The influential management consultancy on December 7 published its sixth annual report on the global retail and wholesale banking industry entitled A Brave New World For Global Banking.
In it, McKinsey said the time for “tinkering around the edges” of business models had passed and will “only exacerbate the sense of fatigue that comes from years of one-off restructurings”.
Many of the world’s biggest banks have initiated cost-cutting drives in the years since the financial crisis in a bid to become leaner machines in an environment of lower revenues and higher regulatory capital requirements. The likes of Barclays, Royal Bank of Scotland, Deutsche Bank, UBS and Credit Suisse have been among the most severe with their restructurings.
But worryingly for banks in the UK and Europe, McKinsey said it was they who faced the greatest threat under its consensus scenario of a slow recovery in economic growth, a slight rise in interest rates and an “evolutionary digitisation of the industry”.
McKinsey wrote: “In the current consensus scenario featuring rate increases, an incumbent-driven digital transformation and some revenue stabilisation, profits in the UK and continental Europe will drop from $ 110 billion today to $ 77 billion in 2020; while ROEs, about 4% on the continent and 3% in the UK, would fall to 3% and 2%, respectively.
“However, if rates stay as unfavourable as today or digital attackers disrupt the industry more significantly, another $ 60 billion may be at risk.”
In the face of this “uncomfortable new reality” the European banking sector may require consolidation if the firms in it are to return to health.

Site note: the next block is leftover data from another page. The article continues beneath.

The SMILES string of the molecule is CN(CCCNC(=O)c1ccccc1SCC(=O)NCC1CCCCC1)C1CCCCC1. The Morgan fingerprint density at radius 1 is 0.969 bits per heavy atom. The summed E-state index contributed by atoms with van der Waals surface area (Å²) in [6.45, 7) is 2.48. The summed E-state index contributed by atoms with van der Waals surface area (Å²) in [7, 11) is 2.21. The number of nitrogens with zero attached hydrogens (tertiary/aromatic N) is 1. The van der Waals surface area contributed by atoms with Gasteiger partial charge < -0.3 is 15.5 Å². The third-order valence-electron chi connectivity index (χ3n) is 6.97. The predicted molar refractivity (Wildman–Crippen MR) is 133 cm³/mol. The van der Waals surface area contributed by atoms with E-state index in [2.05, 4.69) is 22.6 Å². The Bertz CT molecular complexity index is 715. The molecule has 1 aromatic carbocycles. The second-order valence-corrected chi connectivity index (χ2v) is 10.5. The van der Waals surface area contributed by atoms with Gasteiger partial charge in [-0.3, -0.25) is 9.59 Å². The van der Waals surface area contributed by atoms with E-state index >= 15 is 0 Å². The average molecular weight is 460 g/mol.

Globally, banks have “nowhere to hide” from the challenges of stagnating growth, post-crisis regulatory reforms and competitive pressures from emerging fintech firms, McKinsey said.
It flagged up what its analysts call the “triple-R agenda” that bank bosses should adopt to help ease the pressure: Resilience – ensuring the short-term viability of their business through cost cutting and balance sheet improvements; Reorientation – a more offensive strategy involving new operating models; and renewal – the need for new technology and data sets as well as a new “shared vision and value” across the organisation.
The report echoes a November study from EY on the investment banking industry, which said bank chiefs would need to be more innovative in overhauling their businesses. EY said: “The challenge to investment banking leaders is to be bold and move beyond incremental adjustments to broader transformation.”